Forty Baskets Beach is Stop 13 on the Spit to Manly Walk, as seen in the downloadable Spit to Manly Complete Guide and Map.

How to get to Forty Baskets Beach

If walking along the Manly Scenic Walkway, coming from Reef Beach

Before reaching 40 Baskets Beach, a signposted track junction marks an “alternate route to Manly”. This is for when exceptionally high tides make the short sandy section prior to the beach impassable.

Unless you anticipate personal difficulties walking over uneven rocky ground and stepping over some larger rocks, then we recommend continuing straight. The alternative route is longer, more strenuous, and less scenic.

If you choose the alternative track, walk up the hill, turning right at the top to come out of the national park into Beatty Street. Keep right to stay on Beatty Street. Continue 100m downhill. On the right, between 28 and 30 Beatty Street, are stairs leading back to Forty Baskets Beach.

If you choose instead to continue straight on the main bush track, you’ll soon come out onto the rocky water’s edge before the main sandy area of Forty Baskets Beach.

Car Parking

If you prefer to drive, park in Beatty Street, Balgowlah Heights. The stairs leading down to Forty Baskets Beach are between 28 and 30 Beatty Street.

History of Forty Baskets Beach

Imagine a fishing day so good it’s immortalised as a place name. One 1885 afternoon, fishermen caught forty baskets of fish here.

The fish fed recently returned soldiers from the Mahdist War in Sudan who were temporarily isolated at the Quarantine Station across the water.

The Sudan Campaign, a British colonial war, was the first time Australia – or the Colony of New South Wales as it was known at the time – sent troops overseas on a military campaign.

The Australian soldiers did not participate in any battles. The only casualties came from disease, including one who died of typhoid during the five-day stay in quarantine.


There are public toilets at Forty Baskets Beach, with change rooms.

Refill bottles from the water fountain in the grassy area past the swimming enclosure.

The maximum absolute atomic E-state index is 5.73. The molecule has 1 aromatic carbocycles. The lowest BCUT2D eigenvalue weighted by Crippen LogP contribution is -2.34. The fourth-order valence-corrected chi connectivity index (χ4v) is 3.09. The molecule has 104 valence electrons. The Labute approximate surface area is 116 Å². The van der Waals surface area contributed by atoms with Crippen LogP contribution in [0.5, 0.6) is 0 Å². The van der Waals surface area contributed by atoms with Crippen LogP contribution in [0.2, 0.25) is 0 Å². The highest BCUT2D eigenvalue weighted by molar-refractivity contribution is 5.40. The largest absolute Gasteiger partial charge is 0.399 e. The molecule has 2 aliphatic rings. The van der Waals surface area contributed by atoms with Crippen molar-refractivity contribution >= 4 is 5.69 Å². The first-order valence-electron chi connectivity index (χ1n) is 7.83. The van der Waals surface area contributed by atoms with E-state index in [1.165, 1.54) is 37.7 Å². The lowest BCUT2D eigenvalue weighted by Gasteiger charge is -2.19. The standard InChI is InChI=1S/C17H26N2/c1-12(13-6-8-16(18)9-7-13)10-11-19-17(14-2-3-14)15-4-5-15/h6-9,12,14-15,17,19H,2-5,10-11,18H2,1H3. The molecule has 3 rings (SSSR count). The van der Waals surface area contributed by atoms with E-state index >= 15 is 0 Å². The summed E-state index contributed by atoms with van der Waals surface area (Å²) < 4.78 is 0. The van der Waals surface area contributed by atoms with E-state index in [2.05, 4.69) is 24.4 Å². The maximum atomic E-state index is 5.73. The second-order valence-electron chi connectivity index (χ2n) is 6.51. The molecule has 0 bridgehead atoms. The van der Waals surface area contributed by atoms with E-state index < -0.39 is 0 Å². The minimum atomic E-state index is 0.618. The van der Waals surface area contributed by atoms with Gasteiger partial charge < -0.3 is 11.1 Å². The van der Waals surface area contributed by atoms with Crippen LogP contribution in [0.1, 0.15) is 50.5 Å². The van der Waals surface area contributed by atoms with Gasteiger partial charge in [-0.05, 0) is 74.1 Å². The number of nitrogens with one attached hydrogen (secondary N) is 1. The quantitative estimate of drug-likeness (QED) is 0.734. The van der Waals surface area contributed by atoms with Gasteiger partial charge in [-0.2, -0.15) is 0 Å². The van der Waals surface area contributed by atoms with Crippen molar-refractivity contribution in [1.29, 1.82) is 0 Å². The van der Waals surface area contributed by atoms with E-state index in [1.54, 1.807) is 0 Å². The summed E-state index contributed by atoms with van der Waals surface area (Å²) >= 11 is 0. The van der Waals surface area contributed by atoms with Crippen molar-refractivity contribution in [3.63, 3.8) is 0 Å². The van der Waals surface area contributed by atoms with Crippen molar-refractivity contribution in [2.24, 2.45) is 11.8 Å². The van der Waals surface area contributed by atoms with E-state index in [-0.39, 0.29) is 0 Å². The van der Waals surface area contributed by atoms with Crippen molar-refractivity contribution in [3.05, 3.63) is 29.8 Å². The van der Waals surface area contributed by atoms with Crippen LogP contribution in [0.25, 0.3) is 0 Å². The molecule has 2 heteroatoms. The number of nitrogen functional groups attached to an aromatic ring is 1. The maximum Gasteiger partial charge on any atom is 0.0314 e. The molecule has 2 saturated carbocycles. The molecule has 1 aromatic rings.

For picnics, spread out on the grassy area under the shade of Norfolk Island Pines, or sit at the one table and chairs. There is also an electric barbecue.

Where to go next on the Spit to Manly Walk

Savour the last bit of bush as the track becomes paved road. At the Y intersection, stay high on Gourlay Avenue to your left. This is a public road; please be careful.

Past a small car park, turn right onto a signed path between 8 and 9 Gourlay Avenue.

Turn right onto North Harbour Street. At the end of the street, take the stairs down to North Harbour Reserve.

Read more about the Spit to Manly Walk.

Get everything about the walk (track notes, stories, map, getting there, and more) by downloading the Spit to Manly Complete Guide (includes map). Or just grab the Spit to Manly Coastal Walk Map.

Jump to any stop by clicking on the name below.

Stop 1: Ellery’s Punt Reserve
Stop 2: Fisher Bay ‘Midden’
Stop 3: Fisher Bay Houseboat
Stop 4: Sandy Bay, Hawkesbury Sandstone
Stop 5: Clontarf Reserve
Stop 6: Clontarf Pumping Station
Stop 7: Castle Rock Beach
Stop 8: Grotto Point Lighthouse
Stop 9: Grotto Point Aboriginal Engraving Site
Stop 10: Crater Cove
Stop 11: Dobroyd Head
Stop 12: Reef Beach
Stop 13: Forty Baskets Beach – you are currently on this page
Stop 14: North Harbour Reserve
Stop 15: Fairlight House
Stop 16: Manly Wharf


Sydney Coast Walks is borne from the marriage between hiking guide Ian Wells and outdoor journalist and writer Tara Wells. Put simply, he walks and she writes. Together they research the best stories and share on-the-track experiences for others to get more out of every Sydney walking adventure.

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